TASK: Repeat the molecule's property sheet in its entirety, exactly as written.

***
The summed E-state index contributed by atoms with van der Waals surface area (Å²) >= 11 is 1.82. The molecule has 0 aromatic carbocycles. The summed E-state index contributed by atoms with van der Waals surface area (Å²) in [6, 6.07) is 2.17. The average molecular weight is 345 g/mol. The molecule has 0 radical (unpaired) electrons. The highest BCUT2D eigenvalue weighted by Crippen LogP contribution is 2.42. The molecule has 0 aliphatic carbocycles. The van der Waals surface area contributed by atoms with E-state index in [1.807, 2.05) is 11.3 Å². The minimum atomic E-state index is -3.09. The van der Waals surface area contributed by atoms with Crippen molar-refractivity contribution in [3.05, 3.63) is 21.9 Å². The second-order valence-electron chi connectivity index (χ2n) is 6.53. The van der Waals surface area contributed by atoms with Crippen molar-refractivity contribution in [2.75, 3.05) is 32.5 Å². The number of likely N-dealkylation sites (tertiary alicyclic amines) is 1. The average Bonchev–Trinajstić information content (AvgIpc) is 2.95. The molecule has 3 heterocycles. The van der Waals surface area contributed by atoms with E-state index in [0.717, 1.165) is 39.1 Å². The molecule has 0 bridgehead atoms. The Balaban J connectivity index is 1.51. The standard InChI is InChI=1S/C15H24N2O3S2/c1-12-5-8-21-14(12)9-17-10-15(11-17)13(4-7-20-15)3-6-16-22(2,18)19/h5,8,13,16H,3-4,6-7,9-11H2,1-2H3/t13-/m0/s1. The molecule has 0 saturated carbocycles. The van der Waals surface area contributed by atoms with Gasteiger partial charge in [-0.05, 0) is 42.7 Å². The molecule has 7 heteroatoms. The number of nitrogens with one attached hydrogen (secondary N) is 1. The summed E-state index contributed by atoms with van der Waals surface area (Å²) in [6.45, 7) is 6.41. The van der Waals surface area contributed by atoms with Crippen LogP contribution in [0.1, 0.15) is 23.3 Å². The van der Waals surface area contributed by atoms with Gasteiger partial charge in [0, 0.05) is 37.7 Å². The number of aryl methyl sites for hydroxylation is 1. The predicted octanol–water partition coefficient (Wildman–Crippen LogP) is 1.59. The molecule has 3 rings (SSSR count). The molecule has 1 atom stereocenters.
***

The summed E-state index contributed by atoms with van der Waals surface area (Å²) >= 11 is 1.82. The molecule has 0 aromatic carbocycles. The summed E-state index contributed by atoms with van der Waals surface area (Å²) in [6, 6.07) is 2.17. The average molecular weight is 345 g/mol. The molecule has 0 radical (unpaired) electrons. The highest BCUT2D eigenvalue weighted by Crippen LogP contribution is 2.42. The molecule has 0 aliphatic carbocycles. The van der Waals surface area contributed by atoms with E-state index in [1.807, 2.05) is 11.3 Å². The minimum atomic E-state index is -3.09. The van der Waals surface area contributed by atoms with Crippen molar-refractivity contribution in [3.05, 3.63) is 21.9 Å². The second-order valence-electron chi connectivity index (χ2n) is 6.53. The van der Waals surface area contributed by atoms with Crippen molar-refractivity contribution in [2.75, 3.05) is 32.5 Å². The number of likely N-dealkylation sites (tertiary alicyclic amines) is 1. The average Bonchev–Trinajstić information content (AvgIpc) is 2.95. The molecule has 3 heterocycles. The van der Waals surface area contributed by atoms with E-state index in [0.717, 1.165) is 39.1 Å². The molecule has 0 bridgehead atoms. The Balaban J connectivity index is 1.51. The standard InChI is InChI=1S/C15H24N2O3S2/c1-12-5-8-21-14(12)9-17-10-15(11-17)13(4-7-20-15)3-6-16-22(2,18)19/h5,8,13,16H,3-4,6-7,9-11H2,1-2H3/t13-/m0/s1. The molecule has 0 saturated carbocycles. The van der Waals surface area contributed by atoms with Gasteiger partial charge in [-0.05, 0) is 42.7 Å². The molecule has 7 heteroatoms. The number of nitrogens with one attached hydrogen (secondary N) is 1. The summed E-state index contributed by atoms with van der Waals surface area (Å²) in [6.45, 7) is 6.41. The van der Waals surface area contributed by atoms with Crippen LogP contribution in [0.1, 0.15) is 23.3 Å². The van der Waals surface area contributed by atoms with Gasteiger partial charge in [0, 0.05) is 37.7 Å². The number of aryl methyl sites for hydroxylation is 1. The predicted octanol–water partition coefficient (Wildman–Crippen LogP) is 1.59. The molecule has 3 rings (SSSR count). The molecule has 1 atom stereocenters.